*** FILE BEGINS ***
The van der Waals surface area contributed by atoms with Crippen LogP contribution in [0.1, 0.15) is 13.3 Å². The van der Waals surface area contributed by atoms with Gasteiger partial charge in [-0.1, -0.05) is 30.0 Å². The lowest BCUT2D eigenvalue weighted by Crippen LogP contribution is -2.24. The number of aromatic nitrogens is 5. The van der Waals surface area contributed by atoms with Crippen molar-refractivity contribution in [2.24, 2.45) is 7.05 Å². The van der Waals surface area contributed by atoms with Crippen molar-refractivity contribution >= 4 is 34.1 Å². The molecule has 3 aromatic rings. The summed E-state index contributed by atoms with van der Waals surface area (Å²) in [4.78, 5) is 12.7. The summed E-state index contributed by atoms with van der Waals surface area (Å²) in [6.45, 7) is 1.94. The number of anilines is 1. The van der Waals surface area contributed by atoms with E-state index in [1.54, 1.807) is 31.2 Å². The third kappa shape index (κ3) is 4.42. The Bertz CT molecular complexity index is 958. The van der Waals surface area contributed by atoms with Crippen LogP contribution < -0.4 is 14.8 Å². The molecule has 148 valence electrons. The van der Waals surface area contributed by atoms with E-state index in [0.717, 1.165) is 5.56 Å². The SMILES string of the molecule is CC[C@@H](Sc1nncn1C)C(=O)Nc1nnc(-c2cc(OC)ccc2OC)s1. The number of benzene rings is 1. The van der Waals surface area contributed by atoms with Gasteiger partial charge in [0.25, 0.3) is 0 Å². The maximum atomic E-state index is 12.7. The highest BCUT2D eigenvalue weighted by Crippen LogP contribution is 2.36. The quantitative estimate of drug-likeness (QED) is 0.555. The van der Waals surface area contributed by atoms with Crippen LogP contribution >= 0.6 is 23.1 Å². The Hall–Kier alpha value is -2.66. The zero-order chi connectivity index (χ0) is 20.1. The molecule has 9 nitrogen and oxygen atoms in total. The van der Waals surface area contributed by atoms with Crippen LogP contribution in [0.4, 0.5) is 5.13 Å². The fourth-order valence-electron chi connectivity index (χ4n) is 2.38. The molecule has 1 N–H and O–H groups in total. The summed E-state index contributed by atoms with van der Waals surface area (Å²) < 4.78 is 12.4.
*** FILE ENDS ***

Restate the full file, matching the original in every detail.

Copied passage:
The van der Waals surface area contributed by atoms with Crippen LogP contribution in [0.1, 0.15) is 13.3 Å². The van der Waals surface area contributed by atoms with Gasteiger partial charge in [-0.1, -0.05) is 30.0 Å². The lowest BCUT2D eigenvalue weighted by Crippen LogP contribution is -2.24. The number of aromatic nitrogens is 5. The van der Waals surface area contributed by atoms with Crippen molar-refractivity contribution in [2.24, 2.45) is 7.05 Å². The van der Waals surface area contributed by atoms with Crippen molar-refractivity contribution >= 4 is 34.1 Å². The molecule has 3 aromatic rings. The summed E-state index contributed by atoms with van der Waals surface area (Å²) in [4.78, 5) is 12.7. The summed E-state index contributed by atoms with van der Waals surface area (Å²) in [6.45, 7) is 1.94. The number of anilines is 1. The van der Waals surface area contributed by atoms with E-state index in [1.54, 1.807) is 31.2 Å². The third kappa shape index (κ3) is 4.42. The Bertz CT molecular complexity index is 958. The van der Waals surface area contributed by atoms with Crippen LogP contribution < -0.4 is 14.8 Å². The molecule has 148 valence electrons. The van der Waals surface area contributed by atoms with E-state index in [0.717, 1.165) is 5.56 Å². The SMILES string of the molecule is CC[C@@H](Sc1nncn1C)C(=O)Nc1nnc(-c2cc(OC)ccc2OC)s1. The number of benzene rings is 1. The van der Waals surface area contributed by atoms with Gasteiger partial charge in [0.25, 0.3) is 0 Å². The maximum atomic E-state index is 12.7. The highest BCUT2D eigenvalue weighted by Crippen LogP contribution is 2.36. The quantitative estimate of drug-likeness (QED) is 0.555. The van der Waals surface area contributed by atoms with Crippen LogP contribution >= 0.6 is 23.1 Å². The Hall–Kier alpha value is -2.66. The zero-order chi connectivity index (χ0) is 20.1. The molecule has 9 nitrogen and oxygen atoms in total. The van der Waals surface area contributed by atoms with Crippen LogP contribution in [0.4, 0.5) is 5.13 Å². The fourth-order valence-electron chi connectivity index (χ4n) is 2.38. The molecule has 1 N–H and O–H groups in total. The summed E-state index contributed by atoms with van der Waals surface area (Å²) < 4.78 is 12.4.